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A 'social compensation tax' for social sexing

11 April 2005
Appeared in BioNews 303
The recommendations of the recent report by the House of Commons Science and Technology Committee in the UK have stirred up the discussion on social sex selection. Over the years, the discussion on sex selection has been seriously hampered by the high emotional engagement of the participants. As a consequence, counter arguments are not taken seriously and possible solutions are rejected off hand. Most counter arguments can be refuted or sidestepped by creative solutions. A biased sex ratio for instance can be prevented by introducing the framework of family balancing. Another major argument by opponents is that social sexing, at least at present, implies the use of medical means for a non-medical goal. This use may be wrong for two reasons: misallocation of financial resources meant for public health and wastage of medical capacity.

The first point is easily avoided by making people who desire to use social sexing pay out of their own pockets. The fact that only people able to pay can use the technology is ethically irrelevant. Equal access is required by the principle of justice but this principle only applies to basic health care services, i.e., treatments needed for a reasonable level of well-being. The opponents of social sexing have to choose: either the desire for a child of a specific sex is reasonable and then equal access is required, or the desire is unreasonable and then no discrimination is involved when access is restricted to people who have the financial means.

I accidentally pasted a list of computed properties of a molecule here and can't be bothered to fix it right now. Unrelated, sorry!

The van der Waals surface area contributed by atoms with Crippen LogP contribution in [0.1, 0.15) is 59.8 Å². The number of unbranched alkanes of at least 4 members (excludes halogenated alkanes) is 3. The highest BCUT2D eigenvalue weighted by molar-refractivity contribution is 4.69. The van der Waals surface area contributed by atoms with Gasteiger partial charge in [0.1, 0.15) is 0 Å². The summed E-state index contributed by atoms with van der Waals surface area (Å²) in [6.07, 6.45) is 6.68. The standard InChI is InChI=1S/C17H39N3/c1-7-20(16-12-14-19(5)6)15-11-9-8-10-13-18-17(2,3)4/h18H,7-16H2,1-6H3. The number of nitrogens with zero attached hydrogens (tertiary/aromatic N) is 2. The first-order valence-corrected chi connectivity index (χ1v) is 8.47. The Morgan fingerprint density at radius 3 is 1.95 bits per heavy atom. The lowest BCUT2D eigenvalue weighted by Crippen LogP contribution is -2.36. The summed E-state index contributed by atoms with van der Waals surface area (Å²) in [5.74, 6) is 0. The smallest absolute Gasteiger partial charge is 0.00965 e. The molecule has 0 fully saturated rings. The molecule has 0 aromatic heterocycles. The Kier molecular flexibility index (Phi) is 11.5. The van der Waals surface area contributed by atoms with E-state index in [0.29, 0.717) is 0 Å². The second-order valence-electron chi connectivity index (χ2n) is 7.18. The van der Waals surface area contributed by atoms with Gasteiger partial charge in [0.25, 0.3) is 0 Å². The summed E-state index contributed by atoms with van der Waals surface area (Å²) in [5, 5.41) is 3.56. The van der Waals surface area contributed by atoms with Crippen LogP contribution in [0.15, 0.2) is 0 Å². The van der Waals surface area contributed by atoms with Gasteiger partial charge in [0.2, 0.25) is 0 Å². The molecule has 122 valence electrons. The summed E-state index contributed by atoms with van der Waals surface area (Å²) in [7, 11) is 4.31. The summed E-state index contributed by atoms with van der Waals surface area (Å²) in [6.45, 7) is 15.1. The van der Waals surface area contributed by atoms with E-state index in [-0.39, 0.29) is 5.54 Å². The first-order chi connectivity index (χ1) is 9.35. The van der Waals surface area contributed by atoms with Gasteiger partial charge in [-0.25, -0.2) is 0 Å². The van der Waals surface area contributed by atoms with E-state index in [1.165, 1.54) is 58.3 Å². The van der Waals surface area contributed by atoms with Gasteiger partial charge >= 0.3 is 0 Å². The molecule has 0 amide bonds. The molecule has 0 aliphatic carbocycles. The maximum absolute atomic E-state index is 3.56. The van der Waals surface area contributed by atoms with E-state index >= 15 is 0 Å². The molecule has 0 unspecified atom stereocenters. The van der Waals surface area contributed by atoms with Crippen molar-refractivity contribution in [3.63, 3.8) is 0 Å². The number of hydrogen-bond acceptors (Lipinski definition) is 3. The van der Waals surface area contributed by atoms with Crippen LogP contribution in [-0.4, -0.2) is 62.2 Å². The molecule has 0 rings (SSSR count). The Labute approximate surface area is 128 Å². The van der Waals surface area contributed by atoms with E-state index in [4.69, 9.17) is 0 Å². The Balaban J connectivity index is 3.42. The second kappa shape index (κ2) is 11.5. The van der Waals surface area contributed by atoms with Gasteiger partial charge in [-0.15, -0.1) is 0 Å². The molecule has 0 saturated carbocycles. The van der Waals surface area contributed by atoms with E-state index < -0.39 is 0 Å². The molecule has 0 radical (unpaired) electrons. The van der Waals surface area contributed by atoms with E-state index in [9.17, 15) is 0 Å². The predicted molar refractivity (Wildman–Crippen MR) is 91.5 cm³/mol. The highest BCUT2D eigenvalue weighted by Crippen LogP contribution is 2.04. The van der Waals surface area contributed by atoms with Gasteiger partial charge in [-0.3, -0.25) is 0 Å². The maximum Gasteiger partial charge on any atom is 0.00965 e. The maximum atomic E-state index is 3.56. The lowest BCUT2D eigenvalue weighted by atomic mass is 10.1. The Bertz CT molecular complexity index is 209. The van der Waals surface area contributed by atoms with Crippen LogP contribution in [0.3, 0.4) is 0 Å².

However, even when no money is taken from the health care budget, there may still be inappropriate use of public funds. Not only the direct costs (who pays for the service) but also the indirect costs (who pays for the steps that make the service possible) should be taken into account. In states with a heavily subsidised educational system, each professional has a social role to fulfil. It is a loss to society if a physician whose education is largely paid for by the community invests most of his or her time, expertise and energy providing elective medical services. This loss should be compensated. The most obvious way to do this is by imposing a 'social compensation tax'. This tax should be in proportion to the time, infrastructure, personnel etc. specifically invested in social sexing. This implies that the tax should be significantly higher for sex selection by means of IVF combined with PGD (preimplantation genetic diagnosis) (IVF-PGD) than for sexing by sperm sorting (supposing of course that IVF-PGD is not needed already for medical reasons).

The tax should a) compensate society for the loss of health care capacity, b) compensate the community for the money spend on the education of physicians, and c) reduce the number of applications and as such diminish damage to the health care system. The same strategy of financial penalties is applied for other socially undesirable activities like smoking. Moreover, the amount collected by the tax could be used to support people who need PGD for medical reasons.

In this way, possible damage to the reputation of a technology, due to the application for social sexing, could at least be diminished. The wrong of inappropriately using health care capacity is transformed into a right, i.e., enabling people to use expensive techniques (especially in the case of rare genetic diseases). Although direct reciprocity should not be the rule (the money could be transferred to the general health care system), a direct link between elective applications of a technique and medical applications makes the transformation more visible. Whatever the solution, the complexity of sex selection for social reasons is not done justice by an outright prohibition.